For many, retirement is an exciting time to do the things you’ve always wanted to. Perhaps you’re looking forward to more free time with friends and family, the potential for exploring new hobbies and interests or maybe even taking some trips and having new adventures. However you envision your future, retirement is an exciting new life stage. As such, there are plenty of variables to take into account when considering your retirement income needs. You will need to think about the types of events that you would like to happen after you retire that may impact your budget. Getting a head-start on these considerations could help you when you’re deciding the best way to take your pension savings.
In recent years, the very concept of retirement has evolved and changed. ‘Phased retirement’ is becoming increasingly more common; the way we access our pension is now a lot more flexible, and in the UK we’re living longer than ever before. A longer retirement and more choice over how you take your pension require forward planning to help ensure financial security for your future.
Although you may be retiring from full-time employment, you may wish to earn money from part-time work. Besides the State Pension, consider any other income sources you’ll have when you finish working full-time and find out when they will commence.
It may be the case that you have children or grandchildren that you plan to help through further education, or onto the property ladder. We all want the option to be able to support our loved ones financially. It is worth considering how you will provide this financial support once you’ve retired and make a plan for how you will afford it.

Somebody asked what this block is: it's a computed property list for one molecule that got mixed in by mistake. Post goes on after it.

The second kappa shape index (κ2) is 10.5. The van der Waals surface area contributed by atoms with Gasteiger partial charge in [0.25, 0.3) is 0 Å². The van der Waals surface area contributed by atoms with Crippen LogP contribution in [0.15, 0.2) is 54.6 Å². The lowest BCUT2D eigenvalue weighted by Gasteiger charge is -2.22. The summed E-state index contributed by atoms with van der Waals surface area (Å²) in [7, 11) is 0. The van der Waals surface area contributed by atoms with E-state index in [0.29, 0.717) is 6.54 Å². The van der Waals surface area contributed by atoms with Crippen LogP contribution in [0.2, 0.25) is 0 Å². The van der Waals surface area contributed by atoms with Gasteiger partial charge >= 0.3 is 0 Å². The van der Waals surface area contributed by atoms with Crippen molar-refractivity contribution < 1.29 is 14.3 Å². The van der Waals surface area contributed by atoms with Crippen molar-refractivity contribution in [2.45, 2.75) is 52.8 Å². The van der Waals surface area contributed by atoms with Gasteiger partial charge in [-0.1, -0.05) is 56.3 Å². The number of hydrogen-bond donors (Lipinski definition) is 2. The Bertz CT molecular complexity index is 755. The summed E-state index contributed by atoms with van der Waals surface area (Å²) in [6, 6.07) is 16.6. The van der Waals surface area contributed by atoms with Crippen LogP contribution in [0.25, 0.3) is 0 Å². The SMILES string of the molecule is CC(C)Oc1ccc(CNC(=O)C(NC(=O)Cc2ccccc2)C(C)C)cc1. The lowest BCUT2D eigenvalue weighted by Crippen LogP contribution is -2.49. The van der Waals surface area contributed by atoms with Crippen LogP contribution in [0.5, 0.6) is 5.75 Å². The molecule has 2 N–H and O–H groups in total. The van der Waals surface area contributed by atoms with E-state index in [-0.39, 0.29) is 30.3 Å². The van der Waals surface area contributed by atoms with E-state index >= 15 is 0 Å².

Leading a healthy lifestyle can help ensure you’ll be fighting fit during your retirement. Unfortunately, no matter how well we take care of ourselves, ill-health can strike at any time. Although it may be uncomfortable to think about, it’s important to factor things like medical costs into your financial planning.
In the longer term, you may also need to pay for residential care for yourself, your partner, or your parents. It is best to be prepared for all eventualities where health and later-life care is concerned.
If you are a homeowner, you may have considered selling your property and moving somewhere that better suits your lifestyle needs. You’ll also need to think about how you would pay for a new home, and factor in any repair or renovation costs.
The amount you have in savings may influence what you’ll need from your pension. Is this enough to live on?
The way you choose to take your pension can impact things like your tax position or pension allowances. If you choose to move provider, you may lose any guarantees that you may have with your existing pension provider. You should also think about the impact that taking any tax-free cash, income or lump sums may have on any means-tested benefits you currently receive.
The effects of inflation may reduce the buying power of your savings and investments in the future, so think about how you’ll maintain your lifestyle if your money doesn’t stretch as far.
Whilst there are lots of variables to consider when planning for your retirement, it is always best to be prepared to make sure that this exciting new chapter is as positive and worry-free as possible.